[“Sabbath” is Career Calling’s Sunday feature on different types of work.]
Building a Community – and Saving It
Last week I had the pleasure to view a documentary entitled A Village Called Versailles. It tells the story of the Vietnamese American community that lives in the eastern part of New Orleans, which is called Versailles. This lowland area was flooded when the levees broke following Hurricane Katrina. Like others groups in the city, the Vietnamese American community was dispersed to Houston, Baton Rouge, and other cities. What makes them different is how they responded to the disaster.
99% of the community returned toVersailles and rebuilt their homes. They washed clothes and ate outside while gutting homes and replacing roofs. They planned to open new community centers and make their neighborhoods even stronger. Then a second disaster occurred. Against the vote of the City Council, the Mayor of New Orleans decided to put a large landfill near Versailles. The waste would included toxic materials, which would pollute waters and the crops grown locally.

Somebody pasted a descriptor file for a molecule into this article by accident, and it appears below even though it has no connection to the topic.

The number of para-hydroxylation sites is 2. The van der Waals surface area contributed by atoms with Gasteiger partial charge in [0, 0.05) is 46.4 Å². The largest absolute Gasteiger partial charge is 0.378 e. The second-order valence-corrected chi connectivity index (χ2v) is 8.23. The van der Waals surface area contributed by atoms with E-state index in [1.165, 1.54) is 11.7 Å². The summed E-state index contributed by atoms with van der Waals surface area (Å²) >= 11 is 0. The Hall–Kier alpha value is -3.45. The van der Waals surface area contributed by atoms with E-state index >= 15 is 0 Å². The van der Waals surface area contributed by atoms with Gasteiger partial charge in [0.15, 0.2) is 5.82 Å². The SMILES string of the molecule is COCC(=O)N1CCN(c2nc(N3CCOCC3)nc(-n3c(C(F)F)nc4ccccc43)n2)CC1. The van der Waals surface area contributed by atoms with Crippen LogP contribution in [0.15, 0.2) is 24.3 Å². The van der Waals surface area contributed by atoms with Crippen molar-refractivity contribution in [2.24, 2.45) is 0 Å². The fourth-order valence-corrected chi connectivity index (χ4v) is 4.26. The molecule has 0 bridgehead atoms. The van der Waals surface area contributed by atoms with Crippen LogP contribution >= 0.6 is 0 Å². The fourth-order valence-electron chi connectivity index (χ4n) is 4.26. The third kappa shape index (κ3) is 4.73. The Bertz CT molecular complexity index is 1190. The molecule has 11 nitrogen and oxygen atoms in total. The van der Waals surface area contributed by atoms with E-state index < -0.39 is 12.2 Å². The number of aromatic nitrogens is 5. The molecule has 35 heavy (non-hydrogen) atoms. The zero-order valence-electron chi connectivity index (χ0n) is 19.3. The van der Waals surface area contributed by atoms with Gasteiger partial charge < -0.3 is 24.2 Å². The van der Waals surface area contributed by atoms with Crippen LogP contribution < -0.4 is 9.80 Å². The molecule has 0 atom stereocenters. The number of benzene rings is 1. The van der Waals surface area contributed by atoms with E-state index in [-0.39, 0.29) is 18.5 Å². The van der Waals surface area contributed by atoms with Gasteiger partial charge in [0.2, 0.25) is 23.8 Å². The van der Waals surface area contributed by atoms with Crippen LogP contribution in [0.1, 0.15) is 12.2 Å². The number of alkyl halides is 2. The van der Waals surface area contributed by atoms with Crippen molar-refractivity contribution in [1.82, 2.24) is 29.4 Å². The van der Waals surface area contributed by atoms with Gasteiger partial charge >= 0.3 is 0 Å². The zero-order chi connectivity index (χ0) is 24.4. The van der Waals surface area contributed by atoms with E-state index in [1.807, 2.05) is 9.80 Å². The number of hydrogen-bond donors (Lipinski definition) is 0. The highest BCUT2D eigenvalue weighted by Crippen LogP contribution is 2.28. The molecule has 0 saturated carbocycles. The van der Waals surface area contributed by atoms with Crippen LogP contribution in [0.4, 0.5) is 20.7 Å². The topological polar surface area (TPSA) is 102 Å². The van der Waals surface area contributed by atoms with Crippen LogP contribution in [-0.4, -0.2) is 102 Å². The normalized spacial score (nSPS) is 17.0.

The community developed leaders in a parish priest and young activists to stand up against the mayor and his corporate partners. They protested at City Hall and organized a blockade at the gate of the dump site. The mayor backed down, and the people of Versailles protected their community.
The film was inspiring as was the appearance Minh Nguyen, the founder of the Vietnamese American Young Leaders Association -New Orleans (VAYLA - NO). Mr. Nguyen is only in his mid-20s, but he played a key role in the campaign to block the landfill. Since that time he has built an organization to support youth and provide services for young people. He discussed the new challenges the area faces after last year’s oil spill. The Vietnamese American community has many fishermen, which means that they have been impacted by the spill. Nguyen approaches this problem as he does everything else – in a spirit of optimism and common sense. The people of Versailleshave faced other challenges and endured. With the leadership of young people like Minh Nguyen, there is no reason to think they will not build an even stronger community.
This event was put on by the Chicago Chapter of the Japanese American Citizen League, which has helped its New Orleans Chapter and other groups in the city. We often ignore how groups like JACL help us all when they serve our neighbors. Community does not build itself. It takes leaders and people who are committed to solving problems. Their work deserves our respect and recognition.